Archive: Getting to know Ryan Mallett

ESPN.com senior writer Elizabeth Merrill wrote an extensive profile of new Patriots quarterback Ryan Mallett in the weeks leading up to the draft, detailing his childhood, exploring why he has the reputation of being immature and cocky and trying to get at what makes him tick.

It's a must-read for any Patriots fan just getting to know the quarterback.

Here's an excerpt:

There are a hundred theories about why Ryan Mallett is possibly the biggest wild card in this crapshoot of a draft, and Jim has a few conspiracy theories of his own that he'll refrain from elaborating on. Physically, Mallett has it all: a 6-foot-7 frame, a cannon of an arm and 7,493 passing yards in a pro-style offense at Arkansas. The mental part is where this gets twisted. Some analysts say he has character issues, which, for a quarterback, sits like a giant black mark covering a three-page résumé.

In the three months since he decided to forgo his senior season at Arkansas, Mallett has been called everything from immature to cocky to a bad leader. Rumors about drugs have swirled on sports talk radio and the Internet. Folks in Arkansas don't get it. The only known blemish on Mallett's record comes from 2009, when, at the age of 20, he was arrested for public intoxication outside a nightspot near campus in Fayetteville. But the criticism and innuendo continue, and Team Mallett can't figure out why. Ryan's grandma cries when she hears the kid's name sullied on TV.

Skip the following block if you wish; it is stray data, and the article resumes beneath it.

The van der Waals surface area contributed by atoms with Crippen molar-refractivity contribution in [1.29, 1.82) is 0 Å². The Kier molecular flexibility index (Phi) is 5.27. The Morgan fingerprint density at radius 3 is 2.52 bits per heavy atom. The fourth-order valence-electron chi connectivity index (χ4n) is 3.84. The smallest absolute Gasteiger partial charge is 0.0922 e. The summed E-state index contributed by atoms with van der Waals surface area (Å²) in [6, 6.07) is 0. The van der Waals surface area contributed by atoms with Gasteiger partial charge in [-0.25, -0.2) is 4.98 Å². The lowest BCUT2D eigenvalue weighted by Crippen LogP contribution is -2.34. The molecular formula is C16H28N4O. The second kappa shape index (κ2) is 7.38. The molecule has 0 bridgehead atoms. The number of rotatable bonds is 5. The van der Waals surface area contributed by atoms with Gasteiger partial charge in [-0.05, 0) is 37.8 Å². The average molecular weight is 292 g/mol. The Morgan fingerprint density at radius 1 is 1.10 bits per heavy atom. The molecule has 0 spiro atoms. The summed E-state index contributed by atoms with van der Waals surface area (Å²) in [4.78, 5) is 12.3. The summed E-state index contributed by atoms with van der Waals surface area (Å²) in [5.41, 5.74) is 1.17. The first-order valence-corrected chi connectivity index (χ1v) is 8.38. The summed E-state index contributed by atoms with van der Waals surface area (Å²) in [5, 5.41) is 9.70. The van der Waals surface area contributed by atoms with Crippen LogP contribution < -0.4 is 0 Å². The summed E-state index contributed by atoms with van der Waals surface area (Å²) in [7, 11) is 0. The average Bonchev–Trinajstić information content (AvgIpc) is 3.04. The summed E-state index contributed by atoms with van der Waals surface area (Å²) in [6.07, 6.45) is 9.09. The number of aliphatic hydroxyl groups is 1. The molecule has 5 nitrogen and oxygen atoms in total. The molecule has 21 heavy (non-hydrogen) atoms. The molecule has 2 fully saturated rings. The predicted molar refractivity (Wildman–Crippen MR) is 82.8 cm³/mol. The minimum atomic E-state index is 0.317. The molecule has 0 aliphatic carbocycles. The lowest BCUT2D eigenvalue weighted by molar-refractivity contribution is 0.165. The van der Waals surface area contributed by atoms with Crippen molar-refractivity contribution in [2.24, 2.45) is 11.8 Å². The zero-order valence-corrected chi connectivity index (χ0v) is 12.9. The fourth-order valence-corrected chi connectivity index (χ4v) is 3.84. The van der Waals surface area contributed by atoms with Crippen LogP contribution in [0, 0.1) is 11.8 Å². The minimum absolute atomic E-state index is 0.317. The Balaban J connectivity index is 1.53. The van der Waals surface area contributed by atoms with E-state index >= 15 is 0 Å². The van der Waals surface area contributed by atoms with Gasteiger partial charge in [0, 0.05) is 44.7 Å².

Mallett denies all of it, except the public intoxication, and says he's finished fighting. He says he doesn't care what anyone outside of the decision-makers in the NFL think of him.

"Turn it off, Daddy," he calmly tells Jim when the elder Mallett is ready to throw something at the television. People are going to say what they say and write what they write, Ryan says. He just wants to play football, anywhere, but preferably after a high-round pick.

But will those questions cost him millions?

"People keep bringing up these alleged off-the-field issues," Jim says. "There are no off-the-field issues. If there are, they need to tell us about it, because apparently Mom and Dad don't know about it.

"It's just wrong. And none of it's true."